This blog post is part of a series called “CommScope Definitions” in which we will explain common terms in communications network infrastructure.
Every radio transmitter in a wireless network has only a certain coverage area. Beyond this, the signal level falls to a limit below which it cannot be used, and where it will not cause significant interference to mobile devices connected to a different radio transmitter. This means that it is possible to re-use a channel once outside the range of the radio transmitter. The same is also true in the reverse direction for the receiver, where it will only be able to receive signals over a given range.
Network operators split up the entire coverage area into several smaller regions called cells, which are each covered by a different transmitter. This is where the term "cellular" technology comes from. Diagrammatically, these cells are often shown as hexagonal shapes that conveniently fit together like a puzzle. In reality this is not the case. They often have irregular boundaries because of the terrain over which they travel. Hills, buildings and other objects all cause the signal to be attenuated differently in each direction.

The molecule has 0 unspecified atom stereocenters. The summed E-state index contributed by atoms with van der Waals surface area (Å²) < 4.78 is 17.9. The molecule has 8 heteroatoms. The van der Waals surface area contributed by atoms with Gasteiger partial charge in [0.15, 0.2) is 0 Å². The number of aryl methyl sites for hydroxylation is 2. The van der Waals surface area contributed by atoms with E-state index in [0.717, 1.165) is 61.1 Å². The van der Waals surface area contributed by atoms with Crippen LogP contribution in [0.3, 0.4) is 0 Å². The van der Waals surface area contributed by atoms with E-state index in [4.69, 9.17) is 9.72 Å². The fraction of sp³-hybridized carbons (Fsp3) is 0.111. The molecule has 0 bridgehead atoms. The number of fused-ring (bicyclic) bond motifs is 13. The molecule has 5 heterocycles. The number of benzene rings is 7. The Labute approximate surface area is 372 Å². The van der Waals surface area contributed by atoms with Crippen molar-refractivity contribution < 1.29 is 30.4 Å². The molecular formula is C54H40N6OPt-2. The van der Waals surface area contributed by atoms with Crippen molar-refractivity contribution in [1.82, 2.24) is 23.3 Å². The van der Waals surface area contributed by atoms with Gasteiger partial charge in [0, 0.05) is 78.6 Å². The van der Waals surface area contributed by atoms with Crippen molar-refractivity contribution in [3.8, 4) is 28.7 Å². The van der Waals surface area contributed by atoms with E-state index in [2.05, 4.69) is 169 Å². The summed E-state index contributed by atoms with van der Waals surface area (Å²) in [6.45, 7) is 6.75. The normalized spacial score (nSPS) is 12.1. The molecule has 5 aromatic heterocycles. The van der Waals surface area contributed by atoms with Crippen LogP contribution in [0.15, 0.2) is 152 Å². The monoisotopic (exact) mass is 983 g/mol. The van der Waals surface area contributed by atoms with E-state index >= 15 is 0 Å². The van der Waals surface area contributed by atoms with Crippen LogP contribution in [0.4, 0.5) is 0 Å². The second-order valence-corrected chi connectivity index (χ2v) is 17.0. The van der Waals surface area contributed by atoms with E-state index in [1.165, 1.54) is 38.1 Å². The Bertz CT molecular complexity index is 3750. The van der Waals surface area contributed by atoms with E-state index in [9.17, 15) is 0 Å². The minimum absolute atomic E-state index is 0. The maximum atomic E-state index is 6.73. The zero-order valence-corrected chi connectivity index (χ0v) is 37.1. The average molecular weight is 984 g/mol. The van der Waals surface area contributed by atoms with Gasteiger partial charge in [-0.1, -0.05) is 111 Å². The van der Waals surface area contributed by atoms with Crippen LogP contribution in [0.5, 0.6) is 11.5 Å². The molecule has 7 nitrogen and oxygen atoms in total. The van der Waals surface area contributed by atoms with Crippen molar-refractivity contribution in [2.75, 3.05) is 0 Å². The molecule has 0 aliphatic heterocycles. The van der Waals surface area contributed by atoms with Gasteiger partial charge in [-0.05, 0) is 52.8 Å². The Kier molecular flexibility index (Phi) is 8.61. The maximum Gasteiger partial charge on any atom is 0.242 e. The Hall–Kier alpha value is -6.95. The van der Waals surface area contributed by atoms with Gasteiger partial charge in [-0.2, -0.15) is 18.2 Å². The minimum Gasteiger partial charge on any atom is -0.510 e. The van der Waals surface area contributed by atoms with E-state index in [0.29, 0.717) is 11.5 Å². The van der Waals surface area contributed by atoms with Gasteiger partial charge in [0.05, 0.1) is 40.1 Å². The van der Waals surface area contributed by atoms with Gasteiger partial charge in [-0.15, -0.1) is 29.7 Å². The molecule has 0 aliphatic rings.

When planning a cellular network, operators typically allocate different frequency bands or channels to adjacent cells so that interference is reduced even when the coverage areas overlap slightly. In this way, cells can be grouped together in what is termed a cluster. Clusters often contain seven cells, but other configurations are possible. There are a number of conflicting requirements that need to be balanced when choosing the number of cells in a cluster. These include limiting interference levels and the number of frequency bands or channels that can be allocated to each cell site.
It is absolutely necessary to limit the interference between cells utilizing the same frequency bands. The topology of the cell configuration has a large impact on this. The larger the number of cells in the cluster, the greater the distance needed between cells sharing the same frequencies.
Key Takeaway: Wireless operators typically allocate different frequency bands to adjacent cells so that interference is reduced even when the coverage areas overlap slightly. In this way, cells can be grouped together in what is termed a cluster. Clusters often contain seven cells, but other configurations are possible. The larger the number of cells in the cluster, the greater the distance needed between cells sharing the same frequencies.
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